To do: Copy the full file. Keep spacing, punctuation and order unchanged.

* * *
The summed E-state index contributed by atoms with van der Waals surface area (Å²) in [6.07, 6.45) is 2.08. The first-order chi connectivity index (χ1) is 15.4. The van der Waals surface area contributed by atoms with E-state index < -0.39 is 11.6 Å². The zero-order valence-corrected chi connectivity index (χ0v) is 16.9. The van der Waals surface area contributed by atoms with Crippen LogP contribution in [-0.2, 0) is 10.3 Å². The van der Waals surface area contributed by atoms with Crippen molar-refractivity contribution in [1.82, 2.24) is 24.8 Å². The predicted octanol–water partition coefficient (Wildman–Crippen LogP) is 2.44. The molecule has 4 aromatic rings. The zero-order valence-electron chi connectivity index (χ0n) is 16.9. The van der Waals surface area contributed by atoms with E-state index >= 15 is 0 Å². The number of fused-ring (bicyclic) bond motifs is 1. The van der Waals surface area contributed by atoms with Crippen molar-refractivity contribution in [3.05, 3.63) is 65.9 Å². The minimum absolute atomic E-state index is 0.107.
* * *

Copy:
The summed E-state index contributed by atoms with van der Waals surface area (Å²) in [6.07, 6.45) is 2.08. The first-order chi connectivity index (χ1) is 15.4. The van der Waals surface area contributed by atoms with E-state index < -0.39 is 11.6 Å². The zero-order valence-corrected chi connectivity index (χ0v) is 16.9. The van der Waals surface area contributed by atoms with Crippen LogP contribution in [-0.2, 0) is 10.3 Å². The van der Waals surface area contributed by atoms with Crippen molar-refractivity contribution in [1.82, 2.24) is 24.8 Å². The predicted octanol–water partition coefficient (Wildman–Crippen LogP) is 2.44. The molecule has 4 aromatic rings. The zero-order valence-electron chi connectivity index (χ0n) is 16.9. The van der Waals surface area contributed by atoms with E-state index >= 15 is 0 Å². The number of fused-ring (bicyclic) bond motifs is 1. The van der Waals surface area contributed by atoms with Crippen molar-refractivity contribution in [3.05, 3.63) is 65.9 Å². The minimum absolute atomic E-state index is 0.107.